Insider’s Viewpoint: All About The Pineapple
Take your taste buds on a tropical vacation by infusing your summer table with the sweet and tangy flavor of pineapple. Pineapples are one of America’s favorite tropical fruits, second only to bananas. Use them to liven up your summer barbeque dishes including salsas, drinks, desserts and more!
Pineapples peak from March through July, but are available year round. Look for canned, frozen, dried and juice varieties too!
Pineapples are an excellent source of vitamin C. One cup of cubed pineapple supplies around 80 calories and two grams of fiber.
Pineapples are picked when ripe and ready to eat. Choose one that feels heavy for its size, has a fruity aroma and crisp, dark green leaves. Avoid dry-looking leaves and soft or dark spots.
Eat soon after purchase and within three days of cutting for the best flavor.
Pineapples contain an enzyme called bromelain, which is known for its anti-inflammatory properties. Bromelain will break down the protein in meats, so don’t let it come into contact with meat for more than a day or the meat may become too soft. However, pairing pineapple with meat shortly before cooking will make the meat more tender.
How to Core
- Twist and remove the crown and use a sharp knife to cut off the base.
- Stand the pineapple up and cut strips from top to bottom. Repeat for all sides until outer skin is removed.
- Place the pineapple upright and cut around the core.
- Slice or cube as desired.
When grilled, a pineapple’s natural sugars caramelize and provide an intense and irresistibly sweet flavor.
- Brush and wipe grill grates clean and liberally apply nonstick grilling spray.
- Slice the pineapple into large, equal-sized pieces so they don’t slip through the grates.
- Begin with a hot grill and then lower the heat if necessary.
- Grill approximately 3-5 minutes per half-inch slice or enough to soften the texture and caramelize the natural fruit sugar.
A Symbol of Hospitality
Pineapples are often used as a symbol of hospitality, dating back to the 17th century. Trade routes between America and the Caribbean were slow so it was noteworthy for a host to obtain a pineapple to serve to guests. There are also tales of sea captains who would place a pineapple outside of their home upon their return as an invitation for his friends to visit and listen to tales of his expedition. The tradition continued to grow and you can still find plenty of pineapple-themed merchandise, from tablecloths to candles and much more!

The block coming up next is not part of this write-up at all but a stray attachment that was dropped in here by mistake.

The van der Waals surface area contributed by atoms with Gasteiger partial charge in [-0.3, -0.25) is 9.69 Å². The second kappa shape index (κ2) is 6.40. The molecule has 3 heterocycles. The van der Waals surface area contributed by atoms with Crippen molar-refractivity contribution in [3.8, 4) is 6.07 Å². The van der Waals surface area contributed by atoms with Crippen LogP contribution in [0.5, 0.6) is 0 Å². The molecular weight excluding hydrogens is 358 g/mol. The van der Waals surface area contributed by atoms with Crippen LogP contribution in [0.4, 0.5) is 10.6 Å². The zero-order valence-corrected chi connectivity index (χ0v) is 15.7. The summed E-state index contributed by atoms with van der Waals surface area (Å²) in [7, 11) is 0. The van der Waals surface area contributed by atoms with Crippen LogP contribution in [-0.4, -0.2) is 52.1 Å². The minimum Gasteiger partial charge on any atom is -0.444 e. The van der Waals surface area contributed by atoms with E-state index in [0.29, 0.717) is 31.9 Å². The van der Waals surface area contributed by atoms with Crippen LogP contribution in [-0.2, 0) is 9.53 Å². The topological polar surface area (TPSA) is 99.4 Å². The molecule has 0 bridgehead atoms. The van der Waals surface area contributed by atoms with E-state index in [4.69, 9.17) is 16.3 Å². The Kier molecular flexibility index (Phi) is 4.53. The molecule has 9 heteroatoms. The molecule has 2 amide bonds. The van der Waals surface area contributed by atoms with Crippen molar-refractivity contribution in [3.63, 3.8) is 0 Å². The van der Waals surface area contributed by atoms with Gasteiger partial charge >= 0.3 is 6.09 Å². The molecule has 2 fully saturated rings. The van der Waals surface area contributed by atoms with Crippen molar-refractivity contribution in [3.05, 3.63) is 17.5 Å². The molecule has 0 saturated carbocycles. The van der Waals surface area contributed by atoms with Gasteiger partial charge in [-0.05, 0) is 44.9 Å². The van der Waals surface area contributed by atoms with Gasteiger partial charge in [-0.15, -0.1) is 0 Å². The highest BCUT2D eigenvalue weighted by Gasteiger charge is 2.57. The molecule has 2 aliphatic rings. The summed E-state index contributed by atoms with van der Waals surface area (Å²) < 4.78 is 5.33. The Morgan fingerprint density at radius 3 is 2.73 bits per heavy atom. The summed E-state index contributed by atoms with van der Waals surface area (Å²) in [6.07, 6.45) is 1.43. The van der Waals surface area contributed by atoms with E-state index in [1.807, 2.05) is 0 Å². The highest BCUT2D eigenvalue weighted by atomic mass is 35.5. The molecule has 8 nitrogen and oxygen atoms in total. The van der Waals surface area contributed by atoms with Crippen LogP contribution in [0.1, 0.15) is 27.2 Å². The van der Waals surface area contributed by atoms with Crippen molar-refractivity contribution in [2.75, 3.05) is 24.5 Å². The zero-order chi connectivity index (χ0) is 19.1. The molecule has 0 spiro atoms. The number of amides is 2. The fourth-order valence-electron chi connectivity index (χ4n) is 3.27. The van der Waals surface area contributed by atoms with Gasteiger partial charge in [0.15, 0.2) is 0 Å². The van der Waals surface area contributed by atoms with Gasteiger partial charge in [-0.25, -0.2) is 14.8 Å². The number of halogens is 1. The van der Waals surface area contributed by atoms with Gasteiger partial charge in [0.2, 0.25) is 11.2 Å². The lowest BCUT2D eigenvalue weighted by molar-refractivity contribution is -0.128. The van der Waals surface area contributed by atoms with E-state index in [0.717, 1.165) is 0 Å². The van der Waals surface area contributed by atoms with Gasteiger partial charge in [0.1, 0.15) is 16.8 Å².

Honey Cranberry BBQ Chicken Sandwich
Prep Time: 15 minutes Grill Time: 20 minutes Serves: 4 sandwiches
1/2 cup Honey 1/2 cup Tomato Purée 1/4 cup Cranberry Sauce 1 tsp. Red Wine Vinegar 1/4 tsp. Roasted Garlic 1/4 tsp. Cayenne Pepper, ground 1/2 tsp. Paprika, smoked 1/8 tsp. Black Pepper 4 (4-5 ounce) Chicken Breasts, all natural 4 Pineapple Slices, canned or fresh 4 Red Onion Slices 4 Green Lettuce Leaves 4 Hamburger Buns, 100% whole wheat
In a small saucepan over medium heat, whisk honey, tomato puree, cranberry sauce, red wine vinegar, roasted garlic, cayenne pepper, smoked paprika and black pepper to combine and bring to a boil.
Lower the heat and simmer 10 minutes, whisking occasionally; set aside.
Prepare an outdoor grill for cooking over medium-high heat and spray grates with non-stick grilling spray.
Place chicken breasts onto the grill and cook 6-8 minutes per side, brushing evenly with sauce during the last few minutes of grilling, until minimum internal temperature reaches 165°F.
Remove from the grill; let stand 5 minutes to retain juices.
Place pineapple rings and onion slices onto sprayed grill grates; grill 3 minutes per side or until heated through and grill marks appear.
Top bun with lettuce, chicken breast, onion, pineapple and sauce; serve.
Nutrition Facts per serving plus 3 Tbsp sauce: 400 calories; 3.5g fat; 0g saturated fat; 0g trans fat; 80mg cholesterol; 375mg sodium; 53g carbohydrate; 4g fiber; 32g sugar; 40g protein.
Recipe Credit Weis Markets
Healthy Living Coordinator